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ESA/RSSD/MRG Radio Observations

Observation set-up

How to tune in to the shooting stars? The Doppler method can be tried by anyone with only:
  • a shortwave receiver with SSB capability
  • a PC with sound card
  • audio software for accessing the sound card, recording the wave file and displaying dynamic spectrogram (standard Windows software for recording, or free software on the web for recording and processing)

Hardware

The radio receiver is tuned to a station around 500 km or so away. It is set to USB mode, 1 kHz below the frequency of the transmission (e.g. at 17639 kHz for the BBC transmission at 17640 kHz). If you prefer to work in LSB mode, you should tune in at 17641 kHz. Switch to SSB mode, and start the software. The audio output of the receiver contains a line at 1 kHz and the voice modulation appears above and below the 1kHz line. Amateur radiometeor observers can use a simple PC controlled communications receiver like the one shown in next figure.

Radio receiver: ICOM PC interface

Standard PCs with sound card are suitable for the experiment.

Software

The software uses the sound card of the PC to record and analyse the signal. All that is needed is a connection from the headphone output of the radio receiver to the PC's sound card input.

Some SW applications are available on the web for this purpose:

GRAM (http://www.visualizationsoftware.com/gram.html): full audio spectrum. Allows:

  • detection of meteors during entry phase, most spectacular during night
  • count meteors
  • calculate the deceleration profile of the meteor along the line of sight based on the slope.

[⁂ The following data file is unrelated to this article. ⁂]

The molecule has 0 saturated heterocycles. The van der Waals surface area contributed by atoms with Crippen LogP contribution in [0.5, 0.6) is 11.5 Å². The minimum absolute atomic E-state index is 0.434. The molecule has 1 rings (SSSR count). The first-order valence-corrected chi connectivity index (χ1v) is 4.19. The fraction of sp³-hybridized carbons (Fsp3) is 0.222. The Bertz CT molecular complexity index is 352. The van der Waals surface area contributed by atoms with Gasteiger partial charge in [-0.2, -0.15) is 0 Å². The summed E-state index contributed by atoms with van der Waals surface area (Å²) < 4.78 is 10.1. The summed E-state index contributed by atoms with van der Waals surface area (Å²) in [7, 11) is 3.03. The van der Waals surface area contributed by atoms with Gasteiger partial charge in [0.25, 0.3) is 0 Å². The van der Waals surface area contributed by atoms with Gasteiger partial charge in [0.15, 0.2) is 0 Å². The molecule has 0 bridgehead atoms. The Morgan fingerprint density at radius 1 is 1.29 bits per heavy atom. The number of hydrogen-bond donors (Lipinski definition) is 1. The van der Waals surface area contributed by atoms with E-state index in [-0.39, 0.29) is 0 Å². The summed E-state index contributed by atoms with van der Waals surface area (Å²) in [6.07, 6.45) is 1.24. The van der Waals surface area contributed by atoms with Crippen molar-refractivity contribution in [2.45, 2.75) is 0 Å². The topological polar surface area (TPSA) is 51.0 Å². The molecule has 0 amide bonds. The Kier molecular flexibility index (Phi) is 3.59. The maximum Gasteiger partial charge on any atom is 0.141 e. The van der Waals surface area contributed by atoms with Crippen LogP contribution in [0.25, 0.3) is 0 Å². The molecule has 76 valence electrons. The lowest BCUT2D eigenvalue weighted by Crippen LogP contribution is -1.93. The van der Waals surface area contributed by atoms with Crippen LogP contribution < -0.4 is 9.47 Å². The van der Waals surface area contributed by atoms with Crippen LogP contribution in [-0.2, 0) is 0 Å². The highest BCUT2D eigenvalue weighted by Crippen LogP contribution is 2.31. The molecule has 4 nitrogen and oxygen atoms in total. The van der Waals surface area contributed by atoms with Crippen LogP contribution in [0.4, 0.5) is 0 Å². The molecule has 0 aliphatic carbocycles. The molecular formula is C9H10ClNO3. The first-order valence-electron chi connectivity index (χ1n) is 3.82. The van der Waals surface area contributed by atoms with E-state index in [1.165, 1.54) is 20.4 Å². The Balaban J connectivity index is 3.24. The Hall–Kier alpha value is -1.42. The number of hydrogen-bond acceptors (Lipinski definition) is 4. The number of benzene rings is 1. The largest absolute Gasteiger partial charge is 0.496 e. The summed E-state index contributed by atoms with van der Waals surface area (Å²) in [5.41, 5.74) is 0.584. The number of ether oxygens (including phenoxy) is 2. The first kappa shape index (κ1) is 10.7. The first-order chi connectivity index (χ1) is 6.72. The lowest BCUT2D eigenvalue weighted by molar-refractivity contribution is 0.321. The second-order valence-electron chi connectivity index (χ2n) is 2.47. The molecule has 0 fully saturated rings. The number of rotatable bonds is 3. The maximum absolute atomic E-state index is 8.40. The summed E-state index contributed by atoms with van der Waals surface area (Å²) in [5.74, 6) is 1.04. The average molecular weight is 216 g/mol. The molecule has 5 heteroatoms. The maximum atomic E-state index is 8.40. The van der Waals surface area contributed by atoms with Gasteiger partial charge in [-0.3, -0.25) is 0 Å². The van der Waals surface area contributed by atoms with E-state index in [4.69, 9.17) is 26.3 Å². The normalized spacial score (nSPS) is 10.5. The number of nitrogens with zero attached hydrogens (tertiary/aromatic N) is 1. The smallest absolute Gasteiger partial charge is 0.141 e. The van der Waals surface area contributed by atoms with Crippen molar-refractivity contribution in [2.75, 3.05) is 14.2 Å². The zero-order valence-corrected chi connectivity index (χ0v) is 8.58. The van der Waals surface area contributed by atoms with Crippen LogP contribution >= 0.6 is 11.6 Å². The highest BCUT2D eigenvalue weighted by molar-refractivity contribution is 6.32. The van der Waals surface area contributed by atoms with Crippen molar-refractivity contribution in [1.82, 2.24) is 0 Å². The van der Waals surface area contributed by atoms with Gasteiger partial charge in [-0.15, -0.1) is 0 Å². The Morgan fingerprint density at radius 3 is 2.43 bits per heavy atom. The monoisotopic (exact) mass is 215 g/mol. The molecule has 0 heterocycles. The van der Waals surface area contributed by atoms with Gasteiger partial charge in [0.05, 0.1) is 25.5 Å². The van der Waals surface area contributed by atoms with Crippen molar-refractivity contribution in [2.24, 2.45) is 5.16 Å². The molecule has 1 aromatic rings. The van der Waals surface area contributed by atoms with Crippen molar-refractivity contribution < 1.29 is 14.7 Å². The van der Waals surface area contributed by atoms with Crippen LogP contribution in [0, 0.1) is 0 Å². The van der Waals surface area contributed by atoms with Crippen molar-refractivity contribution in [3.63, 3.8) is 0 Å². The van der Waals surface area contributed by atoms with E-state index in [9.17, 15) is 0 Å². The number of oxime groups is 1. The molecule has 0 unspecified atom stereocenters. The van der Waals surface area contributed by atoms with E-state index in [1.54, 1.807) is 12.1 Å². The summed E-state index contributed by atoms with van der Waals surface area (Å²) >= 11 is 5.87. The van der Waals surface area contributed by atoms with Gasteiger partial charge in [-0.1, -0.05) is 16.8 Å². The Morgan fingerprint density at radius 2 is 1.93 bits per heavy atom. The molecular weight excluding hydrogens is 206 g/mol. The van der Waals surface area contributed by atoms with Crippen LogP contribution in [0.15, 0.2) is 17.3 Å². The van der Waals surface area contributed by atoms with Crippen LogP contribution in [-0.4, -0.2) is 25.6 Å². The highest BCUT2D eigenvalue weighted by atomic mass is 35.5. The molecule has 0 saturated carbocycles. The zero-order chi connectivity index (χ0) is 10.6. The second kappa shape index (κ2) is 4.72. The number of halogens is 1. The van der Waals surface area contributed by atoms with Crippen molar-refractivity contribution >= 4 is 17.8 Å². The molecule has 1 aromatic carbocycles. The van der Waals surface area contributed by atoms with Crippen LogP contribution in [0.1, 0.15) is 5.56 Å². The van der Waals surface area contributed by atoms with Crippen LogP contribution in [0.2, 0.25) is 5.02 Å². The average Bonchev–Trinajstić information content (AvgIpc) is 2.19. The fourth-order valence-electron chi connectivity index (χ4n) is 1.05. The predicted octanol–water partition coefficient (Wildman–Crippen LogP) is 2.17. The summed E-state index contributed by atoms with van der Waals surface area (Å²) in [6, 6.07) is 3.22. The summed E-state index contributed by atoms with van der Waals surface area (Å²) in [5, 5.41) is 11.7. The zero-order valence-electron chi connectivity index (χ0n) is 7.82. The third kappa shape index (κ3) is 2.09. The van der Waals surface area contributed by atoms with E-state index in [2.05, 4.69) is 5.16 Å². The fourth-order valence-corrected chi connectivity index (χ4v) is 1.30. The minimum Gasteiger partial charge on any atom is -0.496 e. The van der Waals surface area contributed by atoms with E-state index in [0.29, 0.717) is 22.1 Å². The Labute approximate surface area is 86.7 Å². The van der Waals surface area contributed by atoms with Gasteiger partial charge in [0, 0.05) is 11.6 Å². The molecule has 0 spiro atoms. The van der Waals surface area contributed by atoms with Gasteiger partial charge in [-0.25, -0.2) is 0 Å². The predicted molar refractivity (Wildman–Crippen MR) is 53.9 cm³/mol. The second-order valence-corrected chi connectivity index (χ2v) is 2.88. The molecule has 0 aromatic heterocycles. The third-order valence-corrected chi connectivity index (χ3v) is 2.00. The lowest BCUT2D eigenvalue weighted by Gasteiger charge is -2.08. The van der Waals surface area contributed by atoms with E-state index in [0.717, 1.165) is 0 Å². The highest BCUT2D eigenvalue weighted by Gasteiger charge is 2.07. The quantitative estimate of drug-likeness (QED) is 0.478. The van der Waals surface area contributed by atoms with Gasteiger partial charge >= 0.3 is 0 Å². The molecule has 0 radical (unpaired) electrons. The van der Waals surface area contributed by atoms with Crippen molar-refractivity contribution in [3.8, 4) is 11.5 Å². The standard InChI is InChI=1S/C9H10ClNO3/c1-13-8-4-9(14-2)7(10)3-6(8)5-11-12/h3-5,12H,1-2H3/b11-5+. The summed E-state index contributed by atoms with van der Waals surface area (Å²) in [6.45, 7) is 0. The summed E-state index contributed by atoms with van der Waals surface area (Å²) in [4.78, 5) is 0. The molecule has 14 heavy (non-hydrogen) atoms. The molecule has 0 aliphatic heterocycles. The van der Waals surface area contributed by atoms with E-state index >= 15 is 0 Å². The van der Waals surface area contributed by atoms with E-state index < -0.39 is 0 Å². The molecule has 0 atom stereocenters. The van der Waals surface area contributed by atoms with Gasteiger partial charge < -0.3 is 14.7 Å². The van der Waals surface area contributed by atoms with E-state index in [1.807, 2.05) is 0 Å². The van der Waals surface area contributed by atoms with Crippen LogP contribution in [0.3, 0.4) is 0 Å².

Gram50 spectrogram example (recorded in Noordwijk at about 22:20 Local Time).

 

R_METEOR (http://www.coaa.co.uk/r_meteor.htm): 1 sec resolution high resolution Dopplergramme in a narrow bandwidth around 1 kHz carrier.

  • Doppler echo due to the deposited plasma cloud moving in winds.

R_meteor dopplergram example (bandwith 30 Hz around carrier)

Depending on what you want to be visualised, you should select between two different frequency ranges.

  1. For the Entry Phase, display the dynamic spectrogram of the audio signal in a band of few kHz around 1 kHz. Typically the frequency band displayed is 0 to 3 kHz.
  2. For the plasma cloud drift, it is sufficient to display the spectrogram of the audio signal in a narrow band around 1 kHz. Typically the frequency band displayed is a few 10’s Hz wide.
All you need now are the Meteors!
Udo, PA3EZI, using the club station PI9ESA to listen to the Leonids 1999.
Photograph: J-P. Lebreton.
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Equipment & Testing
LCC - Low Cost Cameras
ICC - High Quality Cameras
SPOSH Camera
Radio Setup
Testing the Mintron
Testing the Fujinon
Effect of Bright Light
Software
ESA/RSSD Software
Field Of View 3D
IMO Software Site
MetRec
UFO Capture/Orbit
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International Meteor Organisation
Europlanet N3
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ESA/RSSD/MRG
     Copyright © 2014 European Space Agency. All rights reserved.
This page was first created on 16 October, 2006 and was last updated on 27 February, 2008.
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